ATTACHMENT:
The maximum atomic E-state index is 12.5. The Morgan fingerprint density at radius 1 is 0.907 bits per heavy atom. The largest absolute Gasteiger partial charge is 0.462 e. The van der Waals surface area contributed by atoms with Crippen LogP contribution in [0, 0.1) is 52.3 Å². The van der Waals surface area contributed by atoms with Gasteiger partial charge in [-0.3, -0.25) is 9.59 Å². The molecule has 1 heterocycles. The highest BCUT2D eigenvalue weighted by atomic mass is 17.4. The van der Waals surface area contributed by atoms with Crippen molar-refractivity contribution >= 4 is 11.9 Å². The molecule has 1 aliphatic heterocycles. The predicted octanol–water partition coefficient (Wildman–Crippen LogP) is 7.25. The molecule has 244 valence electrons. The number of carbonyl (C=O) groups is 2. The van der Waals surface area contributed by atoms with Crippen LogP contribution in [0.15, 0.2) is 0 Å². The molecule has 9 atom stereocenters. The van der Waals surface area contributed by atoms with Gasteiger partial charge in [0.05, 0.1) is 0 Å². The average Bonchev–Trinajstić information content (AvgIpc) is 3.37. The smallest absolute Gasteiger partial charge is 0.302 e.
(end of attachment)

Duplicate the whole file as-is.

The maximum atomic E-state index is 12.5. The Morgan fingerprint density at radius 1 is 0.907 bits per heavy atom. The largest absolute Gasteiger partial charge is 0.462 e. The van der Waals surface area contributed by atoms with Crippen LogP contribution in [0, 0.1) is 52.3 Å². The van der Waals surface area contributed by atoms with Gasteiger partial charge in [-0.3, -0.25) is 9.59 Å². The molecule has 1 heterocycles. The highest BCUT2D eigenvalue weighted by atomic mass is 17.4. The van der Waals surface area contributed by atoms with Crippen molar-refractivity contribution >= 4 is 11.9 Å². The molecule has 1 aliphatic heterocycles. The predicted octanol–water partition coefficient (Wildman–Crippen LogP) is 7.25. The molecule has 244 valence electrons. The number of carbonyl (C=O) groups is 2. The van der Waals surface area contributed by atoms with Crippen LogP contribution in [0.15, 0.2) is 0 Å². The molecule has 9 atom stereocenters. The van der Waals surface area contributed by atoms with Gasteiger partial charge in [0.05, 0.1) is 0 Å². The average Bonchev–Trinajstić information content (AvgIpc) is 3.37. The smallest absolute Gasteiger partial charge is 0.302 e.